Red Hat Collaboratory Announces 2022 Student Research Projects
Led by BU undergraduates, the open-source projects aim to improve security, efficiency, and intelligence of computing systems.
BY GINA MANTICA
The Red Hat Collaboratory is excited to announce newly funded Student Research Projects. As part of Boston University’s expanded partnership with Red Hat, the Student Research Projects aim to provide BU students with research and experiential learning opportunities that advance open source projects in cloud computing, systems engineering infrastructure, and security. “It was extremely hard for the review community to select among the robust group of strong applicants, and we are excited that the Red Hat Collaboratory may benefit from these students’ research,” said Ari Trachtenberg, a Professor of Electrical & Computer Engineering and Systems Engineering who was instrumental in developing the funding program.
Learn more about the recently funded projects, below.
Fine-Grained, Automated Security Detection via Semi-Supervised Learning
Nengneng Yu, an undergraduate student in Computer Engineering, in collaboration with Yajie Zhou, a PhD student in Computer Engineering, aims to detect and recover the attack stories behind security incidents (e.g., advanced persistent threat) using natural language processing (NLP) techniques. Supervised by Alan Liu, an Assistant Professor in Electrical & Computer Engineering and Computer Science, this project will help security analysts and engineers uncover and remediate security vulnerabilities within distributed environments.
Network-Accelerated In-Memory Key-Value Store Live Migration
Julia Hua, an undergraduate student in Computer Engineering, in collaboration with Zeying Zhu, a PhD student in Computer Engineering, aims to develop an efficient open-source software migration system to meet demands for high throughput and low latency in the cloud. Supervised by Alan Liu, an Assistant Professor in Electrical & Computer Engineering and Computer Science, this project will create a prototype that uses lower network bandwidth and incurs smaller central processing unit (CPU) footprints compared to other state-of-the-art migration systems.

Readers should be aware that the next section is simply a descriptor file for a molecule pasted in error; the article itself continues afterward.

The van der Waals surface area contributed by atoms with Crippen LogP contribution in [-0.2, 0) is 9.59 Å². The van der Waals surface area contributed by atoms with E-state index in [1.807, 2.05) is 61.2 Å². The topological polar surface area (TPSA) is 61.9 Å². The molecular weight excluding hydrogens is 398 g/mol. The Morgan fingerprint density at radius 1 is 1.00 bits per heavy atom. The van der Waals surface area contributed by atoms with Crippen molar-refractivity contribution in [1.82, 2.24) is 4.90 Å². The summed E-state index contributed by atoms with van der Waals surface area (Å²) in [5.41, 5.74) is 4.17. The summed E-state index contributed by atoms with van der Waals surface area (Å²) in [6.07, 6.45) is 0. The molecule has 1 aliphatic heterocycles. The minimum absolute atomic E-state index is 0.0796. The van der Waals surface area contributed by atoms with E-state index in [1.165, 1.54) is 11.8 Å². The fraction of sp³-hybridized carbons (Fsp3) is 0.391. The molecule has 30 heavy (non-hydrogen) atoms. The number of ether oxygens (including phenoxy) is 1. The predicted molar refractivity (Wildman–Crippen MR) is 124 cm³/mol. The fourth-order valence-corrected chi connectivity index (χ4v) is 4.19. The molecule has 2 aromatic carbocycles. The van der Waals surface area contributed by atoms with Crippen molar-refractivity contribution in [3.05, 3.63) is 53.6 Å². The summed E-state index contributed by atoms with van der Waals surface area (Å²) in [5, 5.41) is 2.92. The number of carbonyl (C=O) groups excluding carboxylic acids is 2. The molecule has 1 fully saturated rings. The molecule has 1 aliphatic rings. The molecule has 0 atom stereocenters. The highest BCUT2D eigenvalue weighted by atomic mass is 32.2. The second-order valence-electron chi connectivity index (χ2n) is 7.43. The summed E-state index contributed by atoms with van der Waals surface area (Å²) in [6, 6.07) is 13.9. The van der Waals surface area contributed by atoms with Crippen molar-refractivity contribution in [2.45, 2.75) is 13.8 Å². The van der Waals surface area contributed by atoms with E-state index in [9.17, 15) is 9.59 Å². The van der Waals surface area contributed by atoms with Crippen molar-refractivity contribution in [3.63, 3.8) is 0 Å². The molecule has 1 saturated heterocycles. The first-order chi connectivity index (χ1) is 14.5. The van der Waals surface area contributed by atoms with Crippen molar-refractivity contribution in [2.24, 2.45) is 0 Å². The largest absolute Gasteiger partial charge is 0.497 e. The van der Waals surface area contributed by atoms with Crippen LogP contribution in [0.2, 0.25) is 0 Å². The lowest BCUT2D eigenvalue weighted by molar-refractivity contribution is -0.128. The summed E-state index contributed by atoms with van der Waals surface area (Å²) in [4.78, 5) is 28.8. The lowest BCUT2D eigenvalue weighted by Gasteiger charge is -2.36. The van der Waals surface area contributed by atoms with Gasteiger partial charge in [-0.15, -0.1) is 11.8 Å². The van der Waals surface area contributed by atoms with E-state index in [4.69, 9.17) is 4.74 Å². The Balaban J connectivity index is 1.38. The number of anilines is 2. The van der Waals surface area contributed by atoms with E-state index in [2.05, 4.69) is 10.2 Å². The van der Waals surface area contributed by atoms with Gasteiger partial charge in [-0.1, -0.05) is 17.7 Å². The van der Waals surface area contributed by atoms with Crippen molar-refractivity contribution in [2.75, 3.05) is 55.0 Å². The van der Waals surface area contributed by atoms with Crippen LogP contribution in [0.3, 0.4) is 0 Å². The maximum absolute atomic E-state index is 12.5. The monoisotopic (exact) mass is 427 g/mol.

Real Time Quality Assurance
Quan Pham, an undergraduate student in Computer Engineering, aims to develop plugins for the Jupyter Notebook environment that will analyze code and provide real-time feedback on software that is in development. Supervised by Gianluca Stringhini, an Assistant Professor in Electrical & Computer Engineering, this project will create a user-friendly environment within which developers can write safer and more efficient software before the code enters the Quality Assurance or Deployment phase.
Red Hat Unikernel Secrecy Project
Ethan Klein, an undergraduate student in Computer Engineering, aims to develop a Unikernel implementation of Secrecy, a multi-party computation (MPC) platform that enables multiple parties to perform shared computations on private data without sharing their actual data. Supervised by Orran Krieger, a Professor of Electrical and Computer Engineering, this project will exploit unikernel-specific optimizations to improve the performance of Secrecy and increase communication speeds during data analysis.
Practical Programming of FPGAs with Open Source Tools: Test-Code Generation and Guided Search through Supervised Learning
Xiteng Yao, an undergraduate student in Computer Engineering, aims to improve an open source programming tool flow, known as LLVM, using reinforcement learning. Supervised by Martin Herbordt, a Professor in Electrical & Computer Engineering, this project will enable more efficient field-programmable gate array (FPGA) application programming and make strides towards Programmability and Performance-Portability (PPP).
For more information on the Red Hat Collaboratory’s opportunities for students, click here.